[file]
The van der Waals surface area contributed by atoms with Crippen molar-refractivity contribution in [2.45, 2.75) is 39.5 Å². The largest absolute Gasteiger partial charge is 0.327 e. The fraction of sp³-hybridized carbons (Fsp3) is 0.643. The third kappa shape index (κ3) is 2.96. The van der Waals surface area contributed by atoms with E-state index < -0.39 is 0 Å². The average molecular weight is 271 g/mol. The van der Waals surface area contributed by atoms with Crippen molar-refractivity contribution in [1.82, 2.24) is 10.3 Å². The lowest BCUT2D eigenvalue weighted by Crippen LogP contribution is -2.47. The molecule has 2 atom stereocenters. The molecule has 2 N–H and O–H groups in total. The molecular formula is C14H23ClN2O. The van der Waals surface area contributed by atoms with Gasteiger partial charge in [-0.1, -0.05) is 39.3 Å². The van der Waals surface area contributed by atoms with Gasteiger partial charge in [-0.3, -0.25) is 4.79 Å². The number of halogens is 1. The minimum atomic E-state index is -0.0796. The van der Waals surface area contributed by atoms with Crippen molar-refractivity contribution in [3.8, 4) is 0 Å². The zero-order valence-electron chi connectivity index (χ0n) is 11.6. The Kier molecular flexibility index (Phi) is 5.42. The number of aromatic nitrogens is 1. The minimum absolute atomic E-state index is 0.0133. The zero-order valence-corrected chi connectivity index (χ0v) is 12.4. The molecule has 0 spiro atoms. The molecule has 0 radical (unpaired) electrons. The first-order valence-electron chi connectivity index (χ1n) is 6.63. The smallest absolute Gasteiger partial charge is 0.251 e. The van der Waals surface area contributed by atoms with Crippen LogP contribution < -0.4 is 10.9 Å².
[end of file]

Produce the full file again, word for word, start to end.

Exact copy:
The van der Waals surface area contributed by atoms with Crippen molar-refractivity contribution in [2.45, 2.75) is 39.5 Å². The largest absolute Gasteiger partial charge is 0.327 e. The fraction of sp³-hybridized carbons (Fsp3) is 0.643. The third kappa shape index (κ3) is 2.96. The van der Waals surface area contributed by atoms with E-state index < -0.39 is 0 Å². The average molecular weight is 271 g/mol. The van der Waals surface area contributed by atoms with Crippen molar-refractivity contribution in [1.82, 2.24) is 10.3 Å². The lowest BCUT2D eigenvalue weighted by Crippen LogP contribution is -2.47. The molecule has 2 atom stereocenters. The molecule has 2 N–H and O–H groups in total. The molecular formula is C14H23ClN2O. The van der Waals surface area contributed by atoms with Gasteiger partial charge in [-0.1, -0.05) is 39.3 Å². The van der Waals surface area contributed by atoms with Gasteiger partial charge in [-0.3, -0.25) is 4.79 Å². The number of halogens is 1. The minimum atomic E-state index is -0.0796. The van der Waals surface area contributed by atoms with Crippen molar-refractivity contribution in [3.8, 4) is 0 Å². The zero-order valence-electron chi connectivity index (χ0n) is 11.6. The Kier molecular flexibility index (Phi) is 5.42. The number of aromatic nitrogens is 1. The minimum absolute atomic E-state index is 0.0133. The zero-order valence-corrected chi connectivity index (χ0v) is 12.4. The molecule has 0 spiro atoms. The molecule has 0 radical (unpaired) electrons. The first-order valence-electron chi connectivity index (χ1n) is 6.63. The smallest absolute Gasteiger partial charge is 0.251 e. The van der Waals surface area contributed by atoms with Crippen LogP contribution < -0.4 is 10.9 Å².